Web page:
New Sewer Pipe Gets Artistic Overhaul

When a decaying sewer line became an eyesore, the Tahoe City Public Utility District seized the opportunity when it came time to replace the old pipe.
New Sewer Pipe Gets Artistic Overhaul
When a decaying sewer line became an eyesore, the Tahoe City Public Utility District seized the opportunity when it came time to replace the old pipe

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A local artist helped beautify a new sewer pipe that was installed in Tahoe City, California, in October. The artist, Stephane Cellier, was selected to create a mural on an 80-foot section of the replacement pipe that crosses the Truckee River. But that’s simply not the whole story.

“The sewer line that we were replacing is one of the few pieces of sewer infrastructure that goes right across the Truckee River and is pretty vividly out in the open and obviously not a very attractive piece of infrastructure — it’s just a big sewer pipe over the river,” says Kurt Althof, grants and public information administrator for the Tahoe City Public Utility District (TCPUD).

Because of the line’s location, the old pipe had become a popular place for river rafters and other passersby to dispose of gum and stickers, which were plastered all over the old line, covering the above-ground section of pipe from end-to-end.

“When the water levels are normal and water is flowing out of Lake Tahoe into the Truckee River, there’s two fairly large river rafting outfits that operate just below the dam,” Alhof says. “Hundreds of thousands of people float the Truckee River, about a 3-mile stretch of lazy river; you float directly underneath this pipe … That pipe had been there for just under 50 years.

“It had accumulated thousands and thousands of pieces of gum stuck to the bottom of it, graffitied with every color of gum you could possibly imagine.”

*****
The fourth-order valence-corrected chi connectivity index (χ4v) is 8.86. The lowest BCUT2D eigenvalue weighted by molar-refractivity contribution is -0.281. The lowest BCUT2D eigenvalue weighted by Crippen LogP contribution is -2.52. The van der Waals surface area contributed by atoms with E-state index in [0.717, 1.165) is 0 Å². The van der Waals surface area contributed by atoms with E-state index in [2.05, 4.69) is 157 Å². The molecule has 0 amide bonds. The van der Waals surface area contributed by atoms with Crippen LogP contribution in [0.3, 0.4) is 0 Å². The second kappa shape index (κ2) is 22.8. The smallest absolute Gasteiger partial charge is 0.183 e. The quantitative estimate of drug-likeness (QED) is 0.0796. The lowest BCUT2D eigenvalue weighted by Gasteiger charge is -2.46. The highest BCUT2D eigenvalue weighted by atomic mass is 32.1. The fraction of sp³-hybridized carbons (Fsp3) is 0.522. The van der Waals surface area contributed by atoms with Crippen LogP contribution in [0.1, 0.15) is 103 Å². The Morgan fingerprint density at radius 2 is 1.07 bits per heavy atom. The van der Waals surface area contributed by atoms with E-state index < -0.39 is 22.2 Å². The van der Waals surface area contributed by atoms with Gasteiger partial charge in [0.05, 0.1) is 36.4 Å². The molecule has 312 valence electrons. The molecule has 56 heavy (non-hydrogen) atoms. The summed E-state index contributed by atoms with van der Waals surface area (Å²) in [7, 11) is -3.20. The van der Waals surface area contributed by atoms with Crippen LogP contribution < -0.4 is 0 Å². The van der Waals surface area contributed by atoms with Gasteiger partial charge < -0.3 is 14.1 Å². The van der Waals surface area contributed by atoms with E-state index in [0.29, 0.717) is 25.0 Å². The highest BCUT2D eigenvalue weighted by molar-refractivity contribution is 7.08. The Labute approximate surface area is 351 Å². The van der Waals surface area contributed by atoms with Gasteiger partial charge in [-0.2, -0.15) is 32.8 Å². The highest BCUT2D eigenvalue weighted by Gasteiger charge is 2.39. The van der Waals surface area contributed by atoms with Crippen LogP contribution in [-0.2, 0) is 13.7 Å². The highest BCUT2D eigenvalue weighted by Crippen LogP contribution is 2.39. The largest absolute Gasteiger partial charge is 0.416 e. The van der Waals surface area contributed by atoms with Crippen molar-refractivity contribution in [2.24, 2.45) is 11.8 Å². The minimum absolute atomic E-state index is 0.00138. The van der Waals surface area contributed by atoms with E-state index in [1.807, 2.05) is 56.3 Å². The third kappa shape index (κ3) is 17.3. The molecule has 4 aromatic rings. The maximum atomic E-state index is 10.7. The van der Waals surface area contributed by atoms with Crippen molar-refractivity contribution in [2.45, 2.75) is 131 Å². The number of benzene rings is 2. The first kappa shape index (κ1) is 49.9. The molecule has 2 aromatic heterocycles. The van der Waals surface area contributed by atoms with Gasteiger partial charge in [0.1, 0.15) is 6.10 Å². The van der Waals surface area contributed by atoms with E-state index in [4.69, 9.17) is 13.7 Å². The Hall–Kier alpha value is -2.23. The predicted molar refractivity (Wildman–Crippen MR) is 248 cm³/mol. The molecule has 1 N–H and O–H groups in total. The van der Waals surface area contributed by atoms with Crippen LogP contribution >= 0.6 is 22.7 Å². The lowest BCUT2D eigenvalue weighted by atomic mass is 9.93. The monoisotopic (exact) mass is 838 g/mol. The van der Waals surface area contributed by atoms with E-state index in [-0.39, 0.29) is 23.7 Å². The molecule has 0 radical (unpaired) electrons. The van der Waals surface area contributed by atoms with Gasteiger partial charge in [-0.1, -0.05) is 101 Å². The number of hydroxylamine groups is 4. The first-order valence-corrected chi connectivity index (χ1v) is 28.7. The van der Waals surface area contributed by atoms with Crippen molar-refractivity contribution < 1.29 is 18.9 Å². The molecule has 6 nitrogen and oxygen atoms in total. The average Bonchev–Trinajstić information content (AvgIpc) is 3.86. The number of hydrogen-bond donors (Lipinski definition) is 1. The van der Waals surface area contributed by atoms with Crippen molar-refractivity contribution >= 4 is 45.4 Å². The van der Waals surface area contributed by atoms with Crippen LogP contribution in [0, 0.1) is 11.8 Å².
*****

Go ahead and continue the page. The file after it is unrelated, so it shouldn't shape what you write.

With the installation of a new 38-inch sewer line already on the books, an opportunity was born. Althof says one of the utility’s board members came up with the idea of adorning the section of line that crosses the river with some sort of artwork.

“We knew this capital project was coming,” he says. “As the project got closer to happening, we talked more about it and felt that it would be feasible and perhaps would make it more aesthetically pleasing. So we partnered with Tahoe Public Art to assist us.”

A fixed stipend of $4,600 was offered by TCPUD. Tahoe Public Art did a call for artists, and the district received a total of 13 proposals from 10 different people. Tahoe Public Art then helped put together a selection committee that narrowed it down to four. Cellier’s rendition, which depicts the pipe as a transparent aquarium with various fish and underwater vegetation, was selected by TCPUD’s board of directors on July 17.

Cellier and TCPUD engineers were honored during an event on Oct. 19 at the location, where residents were offered their first official look at the new pipe.

“We certainly heard a question here or there like, ‘Why is that necessary?’ which we kind of anticipated,” Althof says. “But what we spent on it was so negligible that we felt like it was such a small investment in the artwork; it was part of the capital budget, so it was all wrapped into it.”

The project took Cellier 11 days to create. The artist told the Tahoe Daily Tribune that he practiced with smaller models to get acquainted with the dimensions he would have to consider when painting the mural.

“(There) is curve, so the design has to deal with that,” Cellier told the newspaper.

After the mural was finished, the painting was coated in a UV-protective layer, which Cellier and TCPUD crews hope will last for many years.

According to the Tahoe Daily Tribune, the new steel pipe is designed to protect the river from potential sewer line failure. It will accommodate a flow of about 4 mgd. The $1.16 million project is not yet finished, however; TCPUD crews still have to finish work on concrete encasements and replant vegetation. Althof says another bit of UV coating is required where some sections of the pipe were disturbed during the installing.

“We’re hoping that people will respect that it’s now art rather than just a pipe, and that really was the whole impetus of doing this project — that it could actually be appreciated for something more than that and to try something new,” he says.

“The vast majority of the feedback we’ve gotten … it’s been very well received.”


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